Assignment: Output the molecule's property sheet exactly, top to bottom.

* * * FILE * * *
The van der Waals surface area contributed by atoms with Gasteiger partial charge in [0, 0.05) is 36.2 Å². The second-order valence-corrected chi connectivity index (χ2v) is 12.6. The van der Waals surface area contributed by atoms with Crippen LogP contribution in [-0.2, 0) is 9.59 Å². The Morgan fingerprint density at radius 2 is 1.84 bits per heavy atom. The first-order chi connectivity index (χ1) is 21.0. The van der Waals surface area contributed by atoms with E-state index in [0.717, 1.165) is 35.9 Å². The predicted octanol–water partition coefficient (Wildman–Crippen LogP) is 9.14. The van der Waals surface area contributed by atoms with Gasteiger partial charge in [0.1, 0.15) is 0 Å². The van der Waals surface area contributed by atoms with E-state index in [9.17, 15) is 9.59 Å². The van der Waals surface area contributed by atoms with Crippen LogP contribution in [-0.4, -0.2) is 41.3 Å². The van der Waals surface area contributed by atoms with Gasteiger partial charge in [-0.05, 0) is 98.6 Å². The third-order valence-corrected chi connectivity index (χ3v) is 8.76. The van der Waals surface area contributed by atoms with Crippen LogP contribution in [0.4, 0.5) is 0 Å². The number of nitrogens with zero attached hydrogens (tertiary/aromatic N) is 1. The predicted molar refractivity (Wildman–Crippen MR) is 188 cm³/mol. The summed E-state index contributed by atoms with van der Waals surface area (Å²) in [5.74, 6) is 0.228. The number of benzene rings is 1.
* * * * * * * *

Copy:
The van der Waals surface area contributed by atoms with Gasteiger partial charge in [0, 0.05) is 36.2 Å². The second-order valence-corrected chi connectivity index (χ2v) is 12.6. The van der Waals surface area contributed by atoms with Crippen LogP contribution in [-0.2, 0) is 9.59 Å². The Morgan fingerprint density at radius 2 is 1.84 bits per heavy atom. The first-order chi connectivity index (χ1) is 21.0. The van der Waals surface area contributed by atoms with E-state index in [0.717, 1.165) is 35.9 Å². The predicted octanol–water partition coefficient (Wildman–Crippen LogP) is 9.14. The van der Waals surface area contributed by atoms with Gasteiger partial charge in [0.1, 0.15) is 0 Å². The van der Waals surface area contributed by atoms with E-state index in [9.17, 15) is 9.59 Å². The van der Waals surface area contributed by atoms with Crippen LogP contribution in [-0.4, -0.2) is 41.3 Å². The van der Waals surface area contributed by atoms with Gasteiger partial charge in [-0.05, 0) is 98.6 Å². The third-order valence-corrected chi connectivity index (χ3v) is 8.76. The van der Waals surface area contributed by atoms with Crippen LogP contribution in [0.4, 0.5) is 0 Å². The number of nitrogens with zero attached hydrogens (tertiary/aromatic N) is 1. The predicted molar refractivity (Wildman–Crippen MR) is 188 cm³/mol. The summed E-state index contributed by atoms with van der Waals surface area (Å²) in [5.74, 6) is 0.228. The number of benzene rings is 1.